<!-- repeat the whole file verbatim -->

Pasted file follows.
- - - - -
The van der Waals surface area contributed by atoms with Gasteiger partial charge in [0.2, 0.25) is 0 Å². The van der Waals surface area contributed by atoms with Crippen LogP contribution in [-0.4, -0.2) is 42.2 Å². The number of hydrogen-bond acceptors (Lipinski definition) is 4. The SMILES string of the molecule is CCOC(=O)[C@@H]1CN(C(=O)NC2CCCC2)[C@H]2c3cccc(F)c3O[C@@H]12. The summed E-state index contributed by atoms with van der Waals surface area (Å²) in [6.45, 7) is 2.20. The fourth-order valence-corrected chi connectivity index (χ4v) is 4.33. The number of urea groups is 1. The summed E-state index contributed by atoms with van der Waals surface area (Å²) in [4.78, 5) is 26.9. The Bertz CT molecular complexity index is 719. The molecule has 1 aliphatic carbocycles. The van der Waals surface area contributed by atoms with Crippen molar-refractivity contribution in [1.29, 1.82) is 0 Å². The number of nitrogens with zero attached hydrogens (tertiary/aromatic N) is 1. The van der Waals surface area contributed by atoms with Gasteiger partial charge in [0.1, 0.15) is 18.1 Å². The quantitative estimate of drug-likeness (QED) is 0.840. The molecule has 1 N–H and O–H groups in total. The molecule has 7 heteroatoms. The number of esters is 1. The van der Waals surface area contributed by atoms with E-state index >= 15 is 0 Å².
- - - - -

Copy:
The van der Waals surface area contributed by atoms with Gasteiger partial charge in [0.2, 0.25) is 0 Å². The van der Waals surface area contributed by atoms with Crippen LogP contribution in [-0.4, -0.2) is 42.2 Å². The number of hydrogen-bond acceptors (Lipinski definition) is 4. The SMILES string of the molecule is CCOC(=O)[C@@H]1CN(C(=O)NC2CCCC2)[C@H]2c3cccc(F)c3O[C@@H]12. The summed E-state index contributed by atoms with van der Waals surface area (Å²) in [6.45, 7) is 2.20. The fourth-order valence-corrected chi connectivity index (χ4v) is 4.33. The number of urea groups is 1. The summed E-state index contributed by atoms with van der Waals surface area (Å²) in [4.78, 5) is 26.9. The Bertz CT molecular complexity index is 719. The molecule has 1 aliphatic carbocycles. The van der Waals surface area contributed by atoms with Crippen molar-refractivity contribution in [1.29, 1.82) is 0 Å². The number of nitrogens with zero attached hydrogens (tertiary/aromatic N) is 1. The van der Waals surface area contributed by atoms with Gasteiger partial charge in [0.1, 0.15) is 18.1 Å². The quantitative estimate of drug-likeness (QED) is 0.840. The molecule has 1 N–H and O–H groups in total. The molecule has 7 heteroatoms. The number of esters is 1. The van der Waals surface area contributed by atoms with E-state index >= 15 is 0 Å².